A private investment in public equity, often called a PIPE deal, involves the selling of publicly traded common shares or some form of preferred stock or convertible security to private investors. It is an allocation of shares in a public company not through a public offering in a stock exchange. PIPE deals are part of the primary market. In the U.S., a PIPE offering may be registered with the Securities and Exchange Commission on a registration statement or may be completed as an unregistered private placement.
The attractiveness of PIPE transactions has waxed and waned since the late 1990s. For private equity investors, PIPEs tend to become increasingly attractive in markets where control investments are harder to execute. Generally, companies are forced to pursue PIPEs when capital markets are unwilling to provide financing and traditional equity market alternatives do not exist for that particular issuer.
According to market research in the US, 980 transactions have closed totaling $88.3 billion in gross proceeds during the nine months ended September 30, 2008, putting the market on pace for yet another record year.” This compares with 1,106 such deals in 2000, raising $24.3 billion and 1,301 PIPE deals in the U.S. raising a total of $20 billion in 2005. In recent years, top Wall Street investment banks have become increasingly involved in the PIPE market as placement agents. In a recent global study of PIPEs, analysing more than 10,000 PIPEs the world (PIPEs issued in 37 countries), firms raised $396 billion via PIPEs between 1995 and 2015, two thirds of which was raised by non-US firms.
Through the acceleration of the credit crisis in September 2008, PIPE transactions provided quick access to capital at a reasonable transaction cost for companies that might otherwise have been unable to access the public equity markets. Recently, many hedge funds have turned away from investing into restricted illiquid investments. Some investors, including Warren Buffett found PIPEs attractive because they could purchase shares or equity-linked securities at a discount to the public market price and because it had provided an investor the opportunity to acquire a sizable position at a fixed or variable price rather than pushing the price of a stock higher through its own open market purchases.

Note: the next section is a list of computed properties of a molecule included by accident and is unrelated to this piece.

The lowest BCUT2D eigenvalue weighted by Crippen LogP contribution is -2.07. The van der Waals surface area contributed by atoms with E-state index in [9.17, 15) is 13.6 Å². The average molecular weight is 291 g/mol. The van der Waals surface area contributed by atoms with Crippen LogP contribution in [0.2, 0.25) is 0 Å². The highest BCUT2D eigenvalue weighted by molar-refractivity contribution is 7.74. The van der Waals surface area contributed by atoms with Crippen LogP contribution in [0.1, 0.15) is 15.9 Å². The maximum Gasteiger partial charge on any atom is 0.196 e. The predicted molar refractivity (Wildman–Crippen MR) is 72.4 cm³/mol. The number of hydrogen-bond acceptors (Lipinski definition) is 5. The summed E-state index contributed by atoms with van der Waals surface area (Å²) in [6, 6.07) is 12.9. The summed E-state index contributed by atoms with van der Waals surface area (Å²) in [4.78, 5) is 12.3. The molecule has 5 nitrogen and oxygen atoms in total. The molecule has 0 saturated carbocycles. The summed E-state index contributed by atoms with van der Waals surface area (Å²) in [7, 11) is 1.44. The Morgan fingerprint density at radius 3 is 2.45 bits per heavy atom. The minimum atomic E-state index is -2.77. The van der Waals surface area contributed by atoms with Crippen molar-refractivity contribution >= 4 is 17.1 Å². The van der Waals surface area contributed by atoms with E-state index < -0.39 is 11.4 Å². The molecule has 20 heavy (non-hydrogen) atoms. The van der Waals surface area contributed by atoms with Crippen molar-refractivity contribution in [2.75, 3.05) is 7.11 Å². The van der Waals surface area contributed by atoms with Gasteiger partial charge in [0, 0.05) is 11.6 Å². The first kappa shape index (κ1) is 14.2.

Existing investors tend to have mixed reactions to PIPE offerings as the PIPE is often highly dilutive and destructive to the existing shareholder base. Depending upon the terms of the transaction, a PIPE may dilute existing shareholders' equity ownership, particularly if the seller has agreed to provide the investors with downside protections against market price declines (a death spiral), which can lead to issuance of more shares to the PIPE investors for no more money.
The SEC has pursued certain PIPE investments (primarily involving hedge-funds) as violating U.S. federal securities laws. The controversy has largely involved hedge funds that use PIPE securities to cover shares that the fund shorted in anticipation of the PIPE offering. In these instances, the SEC has shown that the fund knew about the upcoming offering (in which it would be involved) prior to shorting shares.
Many reverse mergers are accompanied by a simultaneous PIPE transaction, which is typically undertaken by smaller public companies. Shares are sold at a slight discount to the public market price, and the company typically agrees to use its best efforts to register the resale of those same securities for the benefit of the purchaser.
The regulatory environment in certain countries, including the United States, Australia, Canada, and the United Kingdom are accommodating for PIPE transactions. However, in certain areas, there are stated preferences for rights issues, which allow existing shareholders an opportunity to invest before the company seeks outside capital. In these jurisdictions, once a company has completed a rights offering, it may pursue a PIPE transaction.